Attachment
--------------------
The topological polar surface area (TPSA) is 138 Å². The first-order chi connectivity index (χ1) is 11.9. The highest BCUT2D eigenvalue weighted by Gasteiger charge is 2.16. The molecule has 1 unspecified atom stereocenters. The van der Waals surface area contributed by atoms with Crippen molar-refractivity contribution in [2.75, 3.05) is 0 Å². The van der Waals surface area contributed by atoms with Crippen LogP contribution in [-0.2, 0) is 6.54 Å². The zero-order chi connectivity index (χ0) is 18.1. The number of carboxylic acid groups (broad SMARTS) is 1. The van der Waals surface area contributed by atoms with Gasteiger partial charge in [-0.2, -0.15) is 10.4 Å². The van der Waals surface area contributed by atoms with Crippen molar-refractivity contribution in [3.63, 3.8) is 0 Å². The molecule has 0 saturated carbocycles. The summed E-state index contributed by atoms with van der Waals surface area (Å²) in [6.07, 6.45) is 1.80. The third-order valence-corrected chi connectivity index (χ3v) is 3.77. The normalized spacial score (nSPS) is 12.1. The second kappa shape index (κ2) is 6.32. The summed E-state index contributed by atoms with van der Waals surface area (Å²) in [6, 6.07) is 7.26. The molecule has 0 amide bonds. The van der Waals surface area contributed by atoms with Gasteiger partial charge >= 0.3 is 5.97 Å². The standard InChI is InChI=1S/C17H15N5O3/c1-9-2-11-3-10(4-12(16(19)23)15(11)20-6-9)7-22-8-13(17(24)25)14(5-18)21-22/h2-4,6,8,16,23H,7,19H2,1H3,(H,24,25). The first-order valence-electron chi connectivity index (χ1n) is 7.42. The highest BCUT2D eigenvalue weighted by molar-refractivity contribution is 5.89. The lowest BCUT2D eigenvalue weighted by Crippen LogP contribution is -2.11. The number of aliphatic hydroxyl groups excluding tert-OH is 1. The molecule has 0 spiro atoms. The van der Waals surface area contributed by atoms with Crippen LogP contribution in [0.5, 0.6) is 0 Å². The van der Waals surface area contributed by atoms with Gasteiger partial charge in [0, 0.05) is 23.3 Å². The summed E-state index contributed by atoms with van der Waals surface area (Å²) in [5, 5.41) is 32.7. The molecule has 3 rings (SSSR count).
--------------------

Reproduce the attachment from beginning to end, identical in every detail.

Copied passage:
The topological polar surface area (TPSA) is 138 Å². The first-order chi connectivity index (χ1) is 11.9. The highest BCUT2D eigenvalue weighted by Gasteiger charge is 2.16. The molecule has 1 unspecified atom stereocenters. The van der Waals surface area contributed by atoms with Crippen molar-refractivity contribution in [2.75, 3.05) is 0 Å². The van der Waals surface area contributed by atoms with Crippen LogP contribution in [-0.2, 0) is 6.54 Å². The zero-order chi connectivity index (χ0) is 18.1. The number of carboxylic acid groups (broad SMARTS) is 1. The van der Waals surface area contributed by atoms with Gasteiger partial charge in [-0.2, -0.15) is 10.4 Å². The van der Waals surface area contributed by atoms with Crippen molar-refractivity contribution in [3.63, 3.8) is 0 Å². The molecule has 0 saturated carbocycles. The summed E-state index contributed by atoms with van der Waals surface area (Å²) in [6.07, 6.45) is 1.80. The third-order valence-corrected chi connectivity index (χ3v) is 3.77. The normalized spacial score (nSPS) is 12.1. The second kappa shape index (κ2) is 6.32. The summed E-state index contributed by atoms with van der Waals surface area (Å²) in [6, 6.07) is 7.26. The molecule has 0 amide bonds. The van der Waals surface area contributed by atoms with Gasteiger partial charge >= 0.3 is 5.97 Å². The standard InChI is InChI=1S/C17H15N5O3/c1-9-2-11-3-10(4-12(16(19)23)15(11)20-6-9)7-22-8-13(17(24)25)14(5-18)21-22/h2-4,6,8,16,23H,7,19H2,1H3,(H,24,25). The first-order valence-electron chi connectivity index (χ1n) is 7.42. The highest BCUT2D eigenvalue weighted by molar-refractivity contribution is 5.89. The lowest BCUT2D eigenvalue weighted by Crippen LogP contribution is -2.11. The number of aliphatic hydroxyl groups excluding tert-OH is 1. The molecule has 0 spiro atoms. The van der Waals surface area contributed by atoms with Crippen LogP contribution in [0.5, 0.6) is 0 Å². The van der Waals surface area contributed by atoms with Gasteiger partial charge in [0, 0.05) is 23.3 Å². The summed E-state index contributed by atoms with van der Waals surface area (Å²) in [5, 5.41) is 32.7. The molecule has 3 rings (SSSR count).